|dc.description.abstract||This book is about how households and groups of Acholi Quarter in Kampala City respond to opportunities, master entitlements, and develop entrepreneurship skills in their quest to succeed in securing livelihoods. It is a contribution to the ongoing debate and pursuit for sustainable strategies of how to lift households out of poverty without inducing their dependence on aid, whether local or foreign. It is consequent from efforts that the development assistance industry has gone through, trudging on for decades, yet ‘underdevelopment’ and extreme poverty profoundly exist in our midst.
My motivation to delve into this study, stemmed from the fact that there is no straight answer for external agencies and a void still exists on how to intervene and what to do in circumstances where low income and other forms of vulnerabilities threaten the capacity of household to take full responsibility and succeed in their development objectives. In addition, it partly follows my own life experience that was largely transformed because of the opportunities that I made sense of and utilized. And then, my professional background as an urban planner; whereby the use of the orthodox synoptic planning is ebbing fast and there is need for a different approach in the face of increased slums and market forces and social safety nets that are difficult to plan, yet they are crucial in building livelihood assets of the urban poor.
The study was carried out using existing documents and Archival records, interviews, group discussions, direct observations, and photographic records of successful households and the less successful ones. The findings are that households responded to opportunities and their entitlements in various ways by using strategies such as social capital, skills, savings and strategic financial investments in projects that either had a high turn-over or enabled them to succeed in securing livelihood and development objectives. Other factor that play a critical role for household success or failure are, the role of external forces like; NGOs in the transfer of skills, financial capital and other entitlements to households. Equally important is the role of timing in the access of opportunities to master one’s entitlements. Timing is often influenced by externalities such as civil wars and other political instabilities. The study concludes that development in the context of low income households is the process of discovering oneself and the ability to have free access to the opportunities that have capacity to transform the self discovery into sustainable livelihoods. Development for the poor is a concept that is constructed to achieve short-term objectives for a particular time period and it is defined by peoples’ priorities. That development is not an easy notion to achieve. Nevertheless, the development assistance industry should not be discouraged, for if perhaps they partly understood development in the context of his study, then the conscious or unseen benefits to recipient s of aid, however small they seem to be, they create an impact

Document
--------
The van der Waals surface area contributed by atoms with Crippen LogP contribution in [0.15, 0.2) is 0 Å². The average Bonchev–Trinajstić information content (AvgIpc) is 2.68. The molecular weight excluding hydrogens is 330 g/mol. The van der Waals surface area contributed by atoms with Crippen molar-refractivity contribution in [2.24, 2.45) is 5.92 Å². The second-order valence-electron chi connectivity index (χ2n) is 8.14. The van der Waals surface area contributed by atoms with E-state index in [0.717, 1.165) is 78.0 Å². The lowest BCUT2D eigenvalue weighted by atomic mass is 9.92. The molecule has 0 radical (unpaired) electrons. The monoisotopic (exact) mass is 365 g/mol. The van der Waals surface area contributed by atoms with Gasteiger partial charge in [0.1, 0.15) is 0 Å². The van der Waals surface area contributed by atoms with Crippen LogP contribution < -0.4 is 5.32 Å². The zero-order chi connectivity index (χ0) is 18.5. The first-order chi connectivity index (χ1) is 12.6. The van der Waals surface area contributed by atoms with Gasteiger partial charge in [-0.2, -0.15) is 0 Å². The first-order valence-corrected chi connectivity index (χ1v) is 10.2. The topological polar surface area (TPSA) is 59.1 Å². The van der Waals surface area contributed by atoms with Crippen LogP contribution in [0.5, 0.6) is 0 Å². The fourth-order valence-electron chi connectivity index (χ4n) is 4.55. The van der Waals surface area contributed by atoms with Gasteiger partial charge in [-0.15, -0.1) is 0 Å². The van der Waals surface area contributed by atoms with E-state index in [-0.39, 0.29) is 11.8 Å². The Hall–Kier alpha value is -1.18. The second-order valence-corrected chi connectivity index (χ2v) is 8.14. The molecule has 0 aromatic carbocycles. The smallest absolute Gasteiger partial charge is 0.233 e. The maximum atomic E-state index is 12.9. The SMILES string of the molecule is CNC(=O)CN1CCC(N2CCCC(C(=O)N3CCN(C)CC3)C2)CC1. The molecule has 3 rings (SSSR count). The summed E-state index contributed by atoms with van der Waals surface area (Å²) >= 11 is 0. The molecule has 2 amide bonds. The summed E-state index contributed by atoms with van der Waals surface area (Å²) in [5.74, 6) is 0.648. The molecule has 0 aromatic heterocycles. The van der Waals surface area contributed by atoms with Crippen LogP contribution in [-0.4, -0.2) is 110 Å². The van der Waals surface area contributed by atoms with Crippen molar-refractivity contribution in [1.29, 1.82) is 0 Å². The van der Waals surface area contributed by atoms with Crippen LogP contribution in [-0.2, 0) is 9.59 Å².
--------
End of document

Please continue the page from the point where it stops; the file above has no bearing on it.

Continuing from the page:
Finally, that the development assistance industry ought to build on the existing emerging enterprising households in informal settlements and other poor areas. For the case of Acholi Quarter, with existing households and groups engaged in various income generating projects, this study proposes an avenue where households meet to exchange ideas and opportunities; an intervention such as a built open air market is proposed as a minimum intervention intended to achieve multiple objectives.||nb_NO